Millions of US homes face greater flood threat than previously known, new analysis shows

Millions of properties nationwide are at risk of severe flooding over the next three decades, but their neighborhoods are not included on federal disaster-preparedness maps, according to an analysis released Monday.

The study from the First Street Foundation, a nonprofit research and technology group, examined flood risk data for more than 142 million homes and properties to give American homeowners a better idea of how vulnerable their properties are to flooding.

"I do think that this will be a bit of a shock to some folks," First Street Executive Director Matthew Eby told FOX13.

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The nonprofit developed its model using the effects of rainfall, sea-level rise, and other anticipated environmental changes to find that 14.6 million properties in the U.S. may face conditions as those located on the 100-year floodplain classified by the Federal Emergency Management Agency (FEMA).

FEMA currently classifies 8.7 million properties on floodplain maps as having substantial risk.

A national view of flood risks, according to Flood Factor's map.

A national view of flood risks, according to Flood Factor’s map. (First Street Foundation / Flood Factor)

The online tool, called Flood Factor, uses decades of research to include environmental factors like rising sea levels, temperature change and rainfall patterns to formulate risk. The idea is to give users an assessment through the life of a 30-year mortgage and gauge each property's flood risk on a scale of flooding from one to 10.

"We built this product because we saw a gap in the market for how people understand risk today and how it changes in the future," Eby told FOX13.

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Its creators said that current FEMA models only rely on historical observations.

In Florida, Flood Factor showed that by 2050 1 out of every 4 homes in Florida will have a substantial flood risk, an increase of more than 300,000 homes.

The total number of properties at risk on Flood Factor's map.

The total number of properties at risk on Flood Factor’s map. (First Street Foundation / Flood Factor)

"So there is a huge increase in flood risk that is happening over that short, 30-year period within the state itself," Eby told FOX13.

A FEMA spokesperson told Fox News on Tuesday that the two different risk maps by the agency and First Street "complement" one another by depicting different types of risk and will be helpful in different ways for someone to determine their individual flood risk.

The agency encourages people to explore the differences between the maps to build a greater understanding of flood risk.

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FEMA has not evaluated the Flood Factor tool but said that it may help someone take action to reduce their individual flood risk. The agency said it believes the level of accuracy necessary to inform someone's decision whether or not to acquire flood insurance is "adequately serviced" by FEMA maps.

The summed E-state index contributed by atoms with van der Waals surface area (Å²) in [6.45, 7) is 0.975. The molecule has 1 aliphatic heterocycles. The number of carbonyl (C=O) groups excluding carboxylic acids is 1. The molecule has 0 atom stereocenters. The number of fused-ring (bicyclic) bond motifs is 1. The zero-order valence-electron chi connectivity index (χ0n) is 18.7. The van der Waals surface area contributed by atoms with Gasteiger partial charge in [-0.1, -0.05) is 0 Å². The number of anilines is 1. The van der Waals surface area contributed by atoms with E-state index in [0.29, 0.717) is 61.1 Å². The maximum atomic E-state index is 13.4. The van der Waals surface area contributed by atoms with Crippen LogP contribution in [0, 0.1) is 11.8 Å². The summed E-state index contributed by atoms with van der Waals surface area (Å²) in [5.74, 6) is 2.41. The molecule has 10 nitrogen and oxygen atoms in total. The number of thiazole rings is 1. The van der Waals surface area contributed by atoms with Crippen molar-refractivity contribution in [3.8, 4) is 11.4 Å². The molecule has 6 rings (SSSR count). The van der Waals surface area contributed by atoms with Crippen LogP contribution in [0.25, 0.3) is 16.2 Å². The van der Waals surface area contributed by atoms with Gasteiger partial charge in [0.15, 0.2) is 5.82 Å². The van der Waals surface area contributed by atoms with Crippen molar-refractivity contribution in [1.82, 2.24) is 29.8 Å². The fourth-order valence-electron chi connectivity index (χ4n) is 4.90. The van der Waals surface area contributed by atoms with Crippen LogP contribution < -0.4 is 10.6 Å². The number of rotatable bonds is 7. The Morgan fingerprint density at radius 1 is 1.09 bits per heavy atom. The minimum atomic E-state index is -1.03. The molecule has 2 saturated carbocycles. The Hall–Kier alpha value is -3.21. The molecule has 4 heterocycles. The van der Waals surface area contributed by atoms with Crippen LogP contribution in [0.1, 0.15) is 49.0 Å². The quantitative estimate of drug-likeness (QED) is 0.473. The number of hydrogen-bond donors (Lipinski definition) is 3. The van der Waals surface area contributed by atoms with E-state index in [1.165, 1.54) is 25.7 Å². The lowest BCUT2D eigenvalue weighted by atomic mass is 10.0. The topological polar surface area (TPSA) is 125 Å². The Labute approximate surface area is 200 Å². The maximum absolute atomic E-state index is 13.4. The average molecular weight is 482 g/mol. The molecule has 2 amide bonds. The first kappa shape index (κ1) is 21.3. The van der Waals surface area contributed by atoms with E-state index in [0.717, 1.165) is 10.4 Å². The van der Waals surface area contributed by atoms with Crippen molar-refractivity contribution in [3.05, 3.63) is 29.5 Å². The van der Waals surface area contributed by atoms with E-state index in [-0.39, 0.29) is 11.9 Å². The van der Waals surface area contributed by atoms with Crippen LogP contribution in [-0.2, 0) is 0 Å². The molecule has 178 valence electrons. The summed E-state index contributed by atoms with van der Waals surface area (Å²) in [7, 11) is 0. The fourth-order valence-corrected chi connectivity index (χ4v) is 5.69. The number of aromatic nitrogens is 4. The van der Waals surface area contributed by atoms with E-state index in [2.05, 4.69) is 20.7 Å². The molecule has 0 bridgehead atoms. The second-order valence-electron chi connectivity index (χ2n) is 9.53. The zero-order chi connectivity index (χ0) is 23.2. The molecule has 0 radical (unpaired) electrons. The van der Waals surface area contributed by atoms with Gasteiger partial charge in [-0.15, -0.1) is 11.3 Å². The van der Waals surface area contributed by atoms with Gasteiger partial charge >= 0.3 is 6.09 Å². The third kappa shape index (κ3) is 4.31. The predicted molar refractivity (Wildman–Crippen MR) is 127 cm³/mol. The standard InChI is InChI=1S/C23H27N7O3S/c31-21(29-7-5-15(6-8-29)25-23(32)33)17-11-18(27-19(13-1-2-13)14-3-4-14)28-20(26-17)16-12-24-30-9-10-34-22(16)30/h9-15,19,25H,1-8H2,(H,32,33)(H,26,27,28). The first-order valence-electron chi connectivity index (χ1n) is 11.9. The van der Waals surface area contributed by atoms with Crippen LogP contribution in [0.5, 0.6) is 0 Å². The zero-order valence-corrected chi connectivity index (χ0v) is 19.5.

"We’re encouraged to see First Street Foundation building on federal agency datasets and the information included in our flood maps to bring together new data and technology in order to visualize flood hazard information in a different and useful way," a spokesperson said.

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David Maurstad, FEMA's deputy associate administrator for insurance and mitigation, pointed to FEMA's flood maps being the "backbone" of floodplain management. He said local adoption of minimum standards based on those maps saved about $100 billion in losses over the last 40 years.

This March 18, 2019 photo taken by the South Dakota Civil Air Patrol and provided by the Iowa Department of Homeland Security and Emergency Management, shows flooding along the Missouri River in rural Iowa north of Omaha, Neb. Nearly 6 million more properties are at risk for flooding than FEMA estimates in a new analysis.

This March 18, 2019 photo taken by the South Dakota Civil Air Patrol and provided by the Iowa Department of Homeland Security and Emergency Management, shows flooding along the Missouri River in rural Iowa north of Omaha, Neb. Nearly 6 million more properties are at risk for flooding than FEMA estimates in a new analysis. (Iowa Homeland Security and Emergency Management)

"FEMA is constantly working to improve the production of the Flood Insurance Rate Maps within the context of changing conditions," he said in an emailed statement. "We’re exploring ways to leverage new technologies and provide flood information more efficiently, accurately, and consistently across the nation."

FEMA's existing flood maps have drawn previous concerns over underestimating flood risks and updating those maps can ignite drawn-out fights between homeowners and politicians to avoid higher federal flood insurance rates.

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The agency said it's "continuously working" with partners to develop a more comprehensive picture of flood hazard and risk across the nation.

"FEMA, our governmental partners, academia, and private sector entities like the First Street Foundation are all working towards the same goal: to improve the nation’s understanding of flood risk and reduce disaster suffering in our nation," a spokesperson told Fox News.